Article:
According to the Washington Post, Leonsis was operating under a soft Wednesday deadline to agree on a price to purchase the Wizards and Verizon Center from the Pollin estate. If the two sides fail to agree on a price, they could opt to extend their exclusive negotiations. The deal would increase Leonsis’ stake in the Wizards to 56 percent from 44 percent.
Leonsis, 54, has long been a public supporter of Arenas, but has not commented publicly on his legal troubles; Leonsis’ last blog post on Arenas came Oct. 28.
With the Feb. 18 trade deadline less than a month away, the Wizards are incapable of trading Arenas until the length of his suspension is known. Sources say the sticking point in the league office’s completion of its investigation has been its inability to interview Javaris Crittenton, the other player involved in Dec. 21 locker-room dispute. Under provisions of the CBA, Crittenton eventually will be required to speak with league investigators, but is not required to do so until he is out of criminal jeopardy in the case. Crittenton has not been arrested or charged, in part because the firearm he allegedly wielded during the argument with Arenas has never been found. In a puzzling twist, sources say the three players who were in the locker room at the time of the dispute – Randy Foye, Mike Miller, and DeShawn Stevenson – have given different accounts of the incident.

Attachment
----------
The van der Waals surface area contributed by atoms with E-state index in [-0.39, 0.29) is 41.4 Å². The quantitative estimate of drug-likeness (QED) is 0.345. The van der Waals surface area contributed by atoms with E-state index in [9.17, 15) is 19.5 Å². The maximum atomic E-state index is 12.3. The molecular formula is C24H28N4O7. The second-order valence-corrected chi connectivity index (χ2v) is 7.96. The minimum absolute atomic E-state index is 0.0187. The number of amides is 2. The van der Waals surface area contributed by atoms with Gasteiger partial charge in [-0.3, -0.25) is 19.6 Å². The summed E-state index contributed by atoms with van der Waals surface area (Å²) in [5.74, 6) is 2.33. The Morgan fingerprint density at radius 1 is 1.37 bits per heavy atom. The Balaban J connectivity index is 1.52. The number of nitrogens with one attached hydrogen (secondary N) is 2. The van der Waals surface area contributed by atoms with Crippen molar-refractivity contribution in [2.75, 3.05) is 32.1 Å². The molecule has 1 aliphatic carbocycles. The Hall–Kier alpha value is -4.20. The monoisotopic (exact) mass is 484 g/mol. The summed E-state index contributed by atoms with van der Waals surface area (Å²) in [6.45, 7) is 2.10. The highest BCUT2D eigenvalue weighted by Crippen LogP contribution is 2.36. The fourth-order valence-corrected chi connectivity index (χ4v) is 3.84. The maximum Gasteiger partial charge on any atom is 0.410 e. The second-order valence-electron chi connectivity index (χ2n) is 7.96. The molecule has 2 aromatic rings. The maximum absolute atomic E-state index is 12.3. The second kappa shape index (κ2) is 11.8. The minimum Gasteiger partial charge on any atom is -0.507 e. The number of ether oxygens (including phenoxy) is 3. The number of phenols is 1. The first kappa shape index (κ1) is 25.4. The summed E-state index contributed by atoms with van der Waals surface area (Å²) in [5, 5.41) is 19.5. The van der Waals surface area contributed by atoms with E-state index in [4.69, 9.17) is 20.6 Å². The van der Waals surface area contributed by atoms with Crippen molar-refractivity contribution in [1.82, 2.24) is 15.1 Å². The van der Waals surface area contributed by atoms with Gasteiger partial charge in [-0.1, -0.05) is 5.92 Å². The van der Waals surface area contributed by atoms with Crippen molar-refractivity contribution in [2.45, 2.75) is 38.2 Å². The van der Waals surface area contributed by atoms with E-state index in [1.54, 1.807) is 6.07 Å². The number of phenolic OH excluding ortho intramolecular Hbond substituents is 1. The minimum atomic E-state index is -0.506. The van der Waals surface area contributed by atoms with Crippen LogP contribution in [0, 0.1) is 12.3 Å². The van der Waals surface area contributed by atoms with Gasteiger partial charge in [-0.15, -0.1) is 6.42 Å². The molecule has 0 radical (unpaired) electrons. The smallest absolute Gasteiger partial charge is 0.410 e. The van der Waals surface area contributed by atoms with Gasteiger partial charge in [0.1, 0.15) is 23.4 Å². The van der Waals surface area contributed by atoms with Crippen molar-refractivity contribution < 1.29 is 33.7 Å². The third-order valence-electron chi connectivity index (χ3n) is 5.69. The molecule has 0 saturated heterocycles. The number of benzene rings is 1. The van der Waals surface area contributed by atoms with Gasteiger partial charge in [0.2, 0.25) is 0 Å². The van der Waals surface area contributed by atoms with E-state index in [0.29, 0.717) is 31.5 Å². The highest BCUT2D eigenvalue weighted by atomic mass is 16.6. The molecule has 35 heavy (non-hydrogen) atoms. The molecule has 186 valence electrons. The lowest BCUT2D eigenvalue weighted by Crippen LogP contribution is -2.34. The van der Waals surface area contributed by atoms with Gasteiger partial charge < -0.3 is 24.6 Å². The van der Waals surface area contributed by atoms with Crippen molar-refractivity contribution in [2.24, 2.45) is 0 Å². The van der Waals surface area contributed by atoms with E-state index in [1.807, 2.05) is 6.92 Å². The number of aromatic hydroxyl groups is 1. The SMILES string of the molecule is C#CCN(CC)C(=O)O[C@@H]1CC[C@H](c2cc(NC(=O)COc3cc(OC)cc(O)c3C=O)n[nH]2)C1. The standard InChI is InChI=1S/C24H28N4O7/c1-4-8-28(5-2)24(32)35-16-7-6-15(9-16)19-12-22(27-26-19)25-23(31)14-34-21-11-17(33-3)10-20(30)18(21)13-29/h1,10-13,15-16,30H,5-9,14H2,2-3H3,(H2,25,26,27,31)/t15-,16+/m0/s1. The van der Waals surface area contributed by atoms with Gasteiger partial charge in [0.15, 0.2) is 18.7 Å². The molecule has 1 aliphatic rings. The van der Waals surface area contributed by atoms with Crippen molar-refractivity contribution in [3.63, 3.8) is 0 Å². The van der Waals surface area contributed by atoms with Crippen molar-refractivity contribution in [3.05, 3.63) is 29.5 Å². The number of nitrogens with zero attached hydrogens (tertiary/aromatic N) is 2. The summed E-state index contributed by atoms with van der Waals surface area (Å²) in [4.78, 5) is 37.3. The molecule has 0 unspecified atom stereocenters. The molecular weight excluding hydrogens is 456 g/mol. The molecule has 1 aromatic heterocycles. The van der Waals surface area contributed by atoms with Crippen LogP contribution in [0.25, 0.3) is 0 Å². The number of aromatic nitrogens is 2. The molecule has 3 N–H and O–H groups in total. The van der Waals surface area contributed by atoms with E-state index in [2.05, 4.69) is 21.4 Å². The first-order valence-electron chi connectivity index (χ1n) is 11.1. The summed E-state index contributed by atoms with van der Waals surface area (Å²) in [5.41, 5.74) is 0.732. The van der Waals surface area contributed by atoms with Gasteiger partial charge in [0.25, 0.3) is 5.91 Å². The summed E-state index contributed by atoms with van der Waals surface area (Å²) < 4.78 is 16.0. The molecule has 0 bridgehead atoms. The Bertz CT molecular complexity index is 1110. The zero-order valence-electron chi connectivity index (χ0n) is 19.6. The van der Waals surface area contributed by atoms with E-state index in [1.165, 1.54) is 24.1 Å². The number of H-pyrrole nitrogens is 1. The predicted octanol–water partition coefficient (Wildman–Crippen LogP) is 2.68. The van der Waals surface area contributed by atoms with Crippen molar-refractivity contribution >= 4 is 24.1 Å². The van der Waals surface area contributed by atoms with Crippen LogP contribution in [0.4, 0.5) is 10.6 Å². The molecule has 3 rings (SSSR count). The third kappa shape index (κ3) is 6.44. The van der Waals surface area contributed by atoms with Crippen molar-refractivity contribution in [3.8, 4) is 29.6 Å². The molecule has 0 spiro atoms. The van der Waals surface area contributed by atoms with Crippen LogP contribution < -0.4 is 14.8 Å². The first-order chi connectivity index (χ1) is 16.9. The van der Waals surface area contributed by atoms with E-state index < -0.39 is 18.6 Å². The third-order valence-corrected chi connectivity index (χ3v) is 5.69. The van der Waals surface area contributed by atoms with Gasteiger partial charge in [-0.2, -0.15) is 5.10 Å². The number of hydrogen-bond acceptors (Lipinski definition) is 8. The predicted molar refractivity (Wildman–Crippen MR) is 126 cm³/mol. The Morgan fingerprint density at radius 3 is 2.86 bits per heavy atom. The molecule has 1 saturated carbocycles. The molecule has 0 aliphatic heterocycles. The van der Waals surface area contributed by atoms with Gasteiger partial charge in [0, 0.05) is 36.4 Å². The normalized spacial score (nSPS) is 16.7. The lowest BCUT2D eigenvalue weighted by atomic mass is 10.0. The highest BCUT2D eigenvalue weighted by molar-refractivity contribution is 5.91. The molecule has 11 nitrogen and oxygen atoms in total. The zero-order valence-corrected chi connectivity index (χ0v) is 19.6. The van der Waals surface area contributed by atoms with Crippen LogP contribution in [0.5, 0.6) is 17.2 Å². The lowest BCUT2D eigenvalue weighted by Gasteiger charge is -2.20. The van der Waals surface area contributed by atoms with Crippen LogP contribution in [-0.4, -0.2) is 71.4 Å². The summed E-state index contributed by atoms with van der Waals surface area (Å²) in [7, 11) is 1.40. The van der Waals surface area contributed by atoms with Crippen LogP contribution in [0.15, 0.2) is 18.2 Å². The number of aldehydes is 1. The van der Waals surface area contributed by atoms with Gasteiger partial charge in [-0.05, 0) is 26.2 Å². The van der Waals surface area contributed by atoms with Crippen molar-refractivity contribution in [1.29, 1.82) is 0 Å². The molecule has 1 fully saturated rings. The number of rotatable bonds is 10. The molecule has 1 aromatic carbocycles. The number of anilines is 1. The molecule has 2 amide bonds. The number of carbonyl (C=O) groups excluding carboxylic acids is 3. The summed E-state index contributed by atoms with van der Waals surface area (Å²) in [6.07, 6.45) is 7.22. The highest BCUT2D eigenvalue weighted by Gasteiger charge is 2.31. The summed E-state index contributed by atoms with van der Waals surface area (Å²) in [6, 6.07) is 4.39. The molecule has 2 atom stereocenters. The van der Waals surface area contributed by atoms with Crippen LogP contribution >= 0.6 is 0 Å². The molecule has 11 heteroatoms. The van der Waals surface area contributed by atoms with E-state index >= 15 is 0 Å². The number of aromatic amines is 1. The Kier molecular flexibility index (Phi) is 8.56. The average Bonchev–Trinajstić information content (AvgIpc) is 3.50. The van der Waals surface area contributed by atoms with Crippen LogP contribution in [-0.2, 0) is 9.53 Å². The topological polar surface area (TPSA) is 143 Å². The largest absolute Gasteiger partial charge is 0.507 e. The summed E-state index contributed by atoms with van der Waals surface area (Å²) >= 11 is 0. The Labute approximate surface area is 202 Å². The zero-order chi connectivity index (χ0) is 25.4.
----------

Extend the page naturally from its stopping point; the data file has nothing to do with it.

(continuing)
So the Wizards can do nothing but wait. With rival executives sensing their desperation, sources say the Wizards have not received any realistic offers for their most tradable assets, Antawn Jamison, Caron Butler, and Brendan Haywood. In the end, everything hinges on Arenas – which is why it’s so crucial for him to reconcile with the team, thus restoring management’s negotiating leverage and giving himself the best chance to eventually return to the court.